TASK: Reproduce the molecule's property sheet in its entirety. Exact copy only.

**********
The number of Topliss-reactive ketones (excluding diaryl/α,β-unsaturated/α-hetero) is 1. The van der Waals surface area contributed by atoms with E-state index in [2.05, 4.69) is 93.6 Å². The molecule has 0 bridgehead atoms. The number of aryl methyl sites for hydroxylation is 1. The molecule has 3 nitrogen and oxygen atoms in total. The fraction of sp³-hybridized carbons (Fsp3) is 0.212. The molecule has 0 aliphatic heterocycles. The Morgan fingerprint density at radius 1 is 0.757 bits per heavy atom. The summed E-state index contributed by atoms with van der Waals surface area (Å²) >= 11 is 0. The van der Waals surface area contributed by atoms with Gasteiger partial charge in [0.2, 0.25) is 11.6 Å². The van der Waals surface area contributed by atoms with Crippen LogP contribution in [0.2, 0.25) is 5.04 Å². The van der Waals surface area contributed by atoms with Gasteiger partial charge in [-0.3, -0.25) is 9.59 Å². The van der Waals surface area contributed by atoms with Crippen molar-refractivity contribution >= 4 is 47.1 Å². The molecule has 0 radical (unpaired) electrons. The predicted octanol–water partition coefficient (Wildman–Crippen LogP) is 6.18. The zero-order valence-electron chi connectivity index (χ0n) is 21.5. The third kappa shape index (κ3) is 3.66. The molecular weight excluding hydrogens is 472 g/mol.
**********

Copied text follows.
The number of Topliss-reactive ketones (excluding diaryl/α,β-unsaturated/α-hetero) is 1. The van der Waals surface area contributed by atoms with E-state index in [2.05, 4.69) is 93.6 Å². The molecule has 0 bridgehead atoms. The number of aryl methyl sites for hydroxylation is 1. The molecule has 3 nitrogen and oxygen atoms in total. The fraction of sp³-hybridized carbons (Fsp3) is 0.212. The molecule has 0 aliphatic heterocycles. The Morgan fingerprint density at radius 1 is 0.757 bits per heavy atom. The summed E-state index contributed by atoms with van der Waals surface area (Å²) >= 11 is 0. The van der Waals surface area contributed by atoms with Gasteiger partial charge in [0.2, 0.25) is 11.6 Å². The van der Waals surface area contributed by atoms with Crippen LogP contribution in [0.2, 0.25) is 5.04 Å². The van der Waals surface area contributed by atoms with Gasteiger partial charge in [-0.3, -0.25) is 9.59 Å². The van der Waals surface area contributed by atoms with Crippen molar-refractivity contribution >= 4 is 47.1 Å². The molecule has 0 radical (unpaired) electrons. The predicted octanol–water partition coefficient (Wildman–Crippen LogP) is 6.18. The zero-order valence-electron chi connectivity index (χ0n) is 21.5. The third kappa shape index (κ3) is 3.66. The molecular weight excluding hydrogens is 472 g/mol.